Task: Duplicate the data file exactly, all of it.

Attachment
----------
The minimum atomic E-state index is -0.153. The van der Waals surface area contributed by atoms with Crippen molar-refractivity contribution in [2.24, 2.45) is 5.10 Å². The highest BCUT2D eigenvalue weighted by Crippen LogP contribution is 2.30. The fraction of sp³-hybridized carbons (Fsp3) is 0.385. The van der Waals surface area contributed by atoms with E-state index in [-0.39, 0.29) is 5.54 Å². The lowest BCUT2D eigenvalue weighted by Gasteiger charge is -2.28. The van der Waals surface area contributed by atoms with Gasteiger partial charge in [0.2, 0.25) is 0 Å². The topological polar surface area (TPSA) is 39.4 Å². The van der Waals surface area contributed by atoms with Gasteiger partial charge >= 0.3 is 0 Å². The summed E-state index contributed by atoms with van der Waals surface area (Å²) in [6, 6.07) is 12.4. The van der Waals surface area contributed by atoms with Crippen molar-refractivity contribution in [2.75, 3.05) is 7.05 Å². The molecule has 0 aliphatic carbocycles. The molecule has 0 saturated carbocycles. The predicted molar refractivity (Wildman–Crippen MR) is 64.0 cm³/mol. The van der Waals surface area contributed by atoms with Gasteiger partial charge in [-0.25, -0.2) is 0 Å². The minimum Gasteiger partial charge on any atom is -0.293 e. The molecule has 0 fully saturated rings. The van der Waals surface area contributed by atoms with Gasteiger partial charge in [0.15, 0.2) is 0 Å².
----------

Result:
The minimum atomic E-state index is -0.153. The van der Waals surface area contributed by atoms with Crippen molar-refractivity contribution in [2.24, 2.45) is 5.10 Å². The highest BCUT2D eigenvalue weighted by Crippen LogP contribution is 2.30. The fraction of sp³-hybridized carbons (Fsp3) is 0.385. The van der Waals surface area contributed by atoms with E-state index in [-0.39, 0.29) is 5.54 Å². The lowest BCUT2D eigenvalue weighted by Gasteiger charge is -2.28. The van der Waals surface area contributed by atoms with Gasteiger partial charge in [0.2, 0.25) is 0 Å². The topological polar surface area (TPSA) is 39.4 Å². The van der Waals surface area contributed by atoms with Gasteiger partial charge >= 0.3 is 0 Å². The summed E-state index contributed by atoms with van der Waals surface area (Å²) in [6, 6.07) is 12.4. The van der Waals surface area contributed by atoms with Crippen molar-refractivity contribution in [2.75, 3.05) is 7.05 Å². The molecule has 0 aliphatic carbocycles. The molecule has 0 saturated carbocycles. The predicted molar refractivity (Wildman–Crippen MR) is 64.0 cm³/mol. The van der Waals surface area contributed by atoms with Gasteiger partial charge in [-0.25, -0.2) is 0 Å². The minimum Gasteiger partial charge on any atom is -0.293 e. The molecule has 0 fully saturated rings. The van der Waals surface area contributed by atoms with Gasteiger partial charge in [0.15, 0.2) is 0 Å².